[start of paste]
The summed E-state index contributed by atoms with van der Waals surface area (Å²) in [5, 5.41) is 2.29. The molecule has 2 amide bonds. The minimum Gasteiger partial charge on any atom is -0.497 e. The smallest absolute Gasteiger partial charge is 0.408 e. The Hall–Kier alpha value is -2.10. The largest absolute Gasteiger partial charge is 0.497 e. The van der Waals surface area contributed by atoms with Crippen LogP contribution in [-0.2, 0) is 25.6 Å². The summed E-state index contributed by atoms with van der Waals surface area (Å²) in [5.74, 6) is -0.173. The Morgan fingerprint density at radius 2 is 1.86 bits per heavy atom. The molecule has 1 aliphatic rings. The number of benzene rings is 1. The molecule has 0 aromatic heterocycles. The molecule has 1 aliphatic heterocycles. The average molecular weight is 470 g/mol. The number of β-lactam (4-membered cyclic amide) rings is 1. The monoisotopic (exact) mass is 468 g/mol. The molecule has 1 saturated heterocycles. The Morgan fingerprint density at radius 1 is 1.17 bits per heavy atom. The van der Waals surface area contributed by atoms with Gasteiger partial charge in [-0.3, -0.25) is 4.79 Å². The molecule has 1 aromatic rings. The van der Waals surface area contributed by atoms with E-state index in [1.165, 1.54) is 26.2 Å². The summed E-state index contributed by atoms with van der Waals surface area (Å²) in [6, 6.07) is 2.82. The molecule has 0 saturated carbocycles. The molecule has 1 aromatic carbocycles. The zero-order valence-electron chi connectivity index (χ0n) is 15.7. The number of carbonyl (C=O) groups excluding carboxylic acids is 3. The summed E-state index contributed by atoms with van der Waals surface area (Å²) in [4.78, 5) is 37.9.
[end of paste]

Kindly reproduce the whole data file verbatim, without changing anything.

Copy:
The summed E-state index contributed by atoms with van der Waals surface area (Å²) in [5, 5.41) is 2.29. The molecule has 2 amide bonds. The minimum Gasteiger partial charge on any atom is -0.497 e. The smallest absolute Gasteiger partial charge is 0.408 e. The Hall–Kier alpha value is -2.10. The largest absolute Gasteiger partial charge is 0.497 e. The van der Waals surface area contributed by atoms with Crippen LogP contribution in [-0.2, 0) is 25.6 Å². The summed E-state index contributed by atoms with van der Waals surface area (Å²) in [5.74, 6) is -0.173. The Morgan fingerprint density at radius 2 is 1.86 bits per heavy atom. The molecule has 1 aliphatic rings. The number of benzene rings is 1. The molecule has 0 aromatic heterocycles. The molecule has 1 aliphatic heterocycles. The average molecular weight is 470 g/mol. The number of β-lactam (4-membered cyclic amide) rings is 1. The monoisotopic (exact) mass is 468 g/mol. The molecule has 1 saturated heterocycles. The Morgan fingerprint density at radius 1 is 1.17 bits per heavy atom. The van der Waals surface area contributed by atoms with Gasteiger partial charge in [-0.3, -0.25) is 4.79 Å². The molecule has 1 aromatic rings. The van der Waals surface area contributed by atoms with E-state index in [1.165, 1.54) is 26.2 Å². The summed E-state index contributed by atoms with van der Waals surface area (Å²) in [6, 6.07) is 2.82. The molecule has 0 saturated carbocycles. The molecule has 1 aromatic carbocycles. The zero-order valence-electron chi connectivity index (χ0n) is 15.7. The number of carbonyl (C=O) groups excluding carboxylic acids is 3. The summed E-state index contributed by atoms with van der Waals surface area (Å²) in [4.78, 5) is 37.9.